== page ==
# Speed of Python

ajaksu ajaksu at gmail.com
Fri Sep 7 21:27:45 CEST 2007

On Sep 7, 2:37 pm, "wang frank" <f... at hotmail.co.jp> wrote:
> I am not familiar with python, so I just simply try to reproduce the same
> code in python.
Seems almost correct, but from what I guess of MatLab, George's
suggestions make it a bit more fair.

> If you think that my python script is not efficient, could you tell me how
> to make it more efficient?
In pure Python? No idea (besides using Roberto's and George's
suggestions). If you allow for extensions, Istvan has the answer. If
you allow compiling Python to C++ (using ShedSkin: http://shed-skin.blogspot.com/),
here's a small report:

----------
ajaksu at Belkar:~/sandbox\$ cat bench.py
import math
n = 1
def bench1(n):
for i in range(n):
for j in range(1000):
m=j+1
z=math.log(m)
z1=math.log(m+1)
z2=math.log(m+2)
z3=math.log(m+3)
z4=math.log(m+4)
z5=math.log(m+5)
z6=math.log(m+6)
z7=math.log(m+7)
z8=math.log(m+8)
z9=math.log(m+9)
return z9
a = bench1(10)

ajaksu at Belkar:~/sandbox\$ ss -e bench.py
*** SHED SKIN Python-to-C++ Compiler 0.0.22 ***
(Please send bug reports here: mark.dufour at gmail.com)

[iterative type analysis..]
**
iterations: 2 templates: 44
[generating c++ code..]
ajaksu at Belkar:~/sandbox\$ make bench.so
g++  -O3 -s -pipe -fomit-frame-pointer  -I/home/ajaksu/shedskin-0.0.22/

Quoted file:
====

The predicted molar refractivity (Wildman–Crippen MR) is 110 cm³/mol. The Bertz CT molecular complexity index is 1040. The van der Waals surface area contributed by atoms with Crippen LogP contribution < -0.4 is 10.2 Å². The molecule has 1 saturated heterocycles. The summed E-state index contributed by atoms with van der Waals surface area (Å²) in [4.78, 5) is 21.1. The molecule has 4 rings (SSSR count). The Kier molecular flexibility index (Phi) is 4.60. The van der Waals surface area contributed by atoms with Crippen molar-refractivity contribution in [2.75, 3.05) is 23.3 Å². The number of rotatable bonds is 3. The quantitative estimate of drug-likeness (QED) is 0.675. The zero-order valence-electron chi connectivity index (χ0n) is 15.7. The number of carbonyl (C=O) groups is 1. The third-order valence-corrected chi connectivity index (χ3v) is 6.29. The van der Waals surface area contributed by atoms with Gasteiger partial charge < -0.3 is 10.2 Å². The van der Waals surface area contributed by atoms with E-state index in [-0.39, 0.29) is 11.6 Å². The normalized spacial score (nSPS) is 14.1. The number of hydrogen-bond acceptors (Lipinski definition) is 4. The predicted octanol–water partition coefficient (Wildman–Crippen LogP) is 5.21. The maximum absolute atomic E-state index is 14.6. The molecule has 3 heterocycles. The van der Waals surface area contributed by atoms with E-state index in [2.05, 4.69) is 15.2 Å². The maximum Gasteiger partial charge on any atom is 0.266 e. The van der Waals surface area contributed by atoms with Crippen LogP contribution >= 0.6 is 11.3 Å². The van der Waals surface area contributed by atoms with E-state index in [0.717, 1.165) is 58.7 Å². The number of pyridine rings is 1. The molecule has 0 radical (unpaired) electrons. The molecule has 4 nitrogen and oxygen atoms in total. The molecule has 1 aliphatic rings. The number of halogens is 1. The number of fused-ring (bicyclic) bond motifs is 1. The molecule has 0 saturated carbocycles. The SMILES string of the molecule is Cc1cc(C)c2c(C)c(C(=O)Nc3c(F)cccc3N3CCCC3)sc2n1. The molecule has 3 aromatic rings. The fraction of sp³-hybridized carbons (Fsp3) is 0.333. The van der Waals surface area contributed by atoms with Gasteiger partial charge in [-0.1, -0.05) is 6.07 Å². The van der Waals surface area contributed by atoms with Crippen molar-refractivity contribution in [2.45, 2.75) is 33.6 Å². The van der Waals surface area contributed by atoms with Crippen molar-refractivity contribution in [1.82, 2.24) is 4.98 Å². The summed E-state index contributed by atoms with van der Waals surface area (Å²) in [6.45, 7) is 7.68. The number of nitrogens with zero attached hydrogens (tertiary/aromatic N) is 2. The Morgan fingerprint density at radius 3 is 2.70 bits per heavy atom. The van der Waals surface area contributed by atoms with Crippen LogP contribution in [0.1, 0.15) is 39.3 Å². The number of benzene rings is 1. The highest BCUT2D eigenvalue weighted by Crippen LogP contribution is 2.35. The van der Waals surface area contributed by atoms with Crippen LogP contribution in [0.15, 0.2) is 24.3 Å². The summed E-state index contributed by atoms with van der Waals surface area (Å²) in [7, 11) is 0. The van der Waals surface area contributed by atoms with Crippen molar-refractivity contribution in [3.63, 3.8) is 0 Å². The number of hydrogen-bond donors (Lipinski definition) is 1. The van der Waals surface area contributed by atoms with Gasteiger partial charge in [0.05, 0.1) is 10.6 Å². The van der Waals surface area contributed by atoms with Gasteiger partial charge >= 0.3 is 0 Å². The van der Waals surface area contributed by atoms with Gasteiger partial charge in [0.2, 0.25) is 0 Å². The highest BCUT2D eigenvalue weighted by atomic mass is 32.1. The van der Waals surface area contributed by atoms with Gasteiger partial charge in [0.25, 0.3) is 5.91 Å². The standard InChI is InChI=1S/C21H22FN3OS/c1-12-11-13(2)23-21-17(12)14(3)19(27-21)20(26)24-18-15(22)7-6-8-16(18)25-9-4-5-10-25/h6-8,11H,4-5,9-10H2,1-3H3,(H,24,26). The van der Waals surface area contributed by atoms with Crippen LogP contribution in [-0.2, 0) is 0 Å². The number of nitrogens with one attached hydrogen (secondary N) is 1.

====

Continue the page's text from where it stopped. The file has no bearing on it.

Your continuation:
lib -g -fPIC -I/usr/include/python2.5 -D__SS_BIND /home/ajaksu/
shedskin-0.0.22/lib/builtin.cpp /home/ajaksu/shedskin-0.0.22/lib/
math.cpp bench.cpp -lgc  -shared -Xlinker -export-dynamic -lpython2.5 -
o bench.so

ajaksu at Belkar:~/sandbox\$ mv bench.py pbench.py

ajaksu at Belkar:~/sandbox\$ ipython
Python 2.5.1 (r251:54863, May  2 2007, 16:56:35)
[...]
In [1]: from pbench import bench1 as pbench1

In [2]: from bench import bench1

In [3]: %timeit a = bench1(10)
100 loops, best of 3: 10.2 ms per loop

In [4]: %timeit a = pbench1(10)
10 loops, best of 3: 92.8 ms per loop

----------

I guess you'd also see nice improvements from Pyrex or Cython, Blitz
and other tools. Check http://wiki.python.org/moin/PythonSpeed/PerformanceTips
for the general ideas and http://scipy.org/PerformancePython for an
insight on available tools that even compares their speeds to Matlab.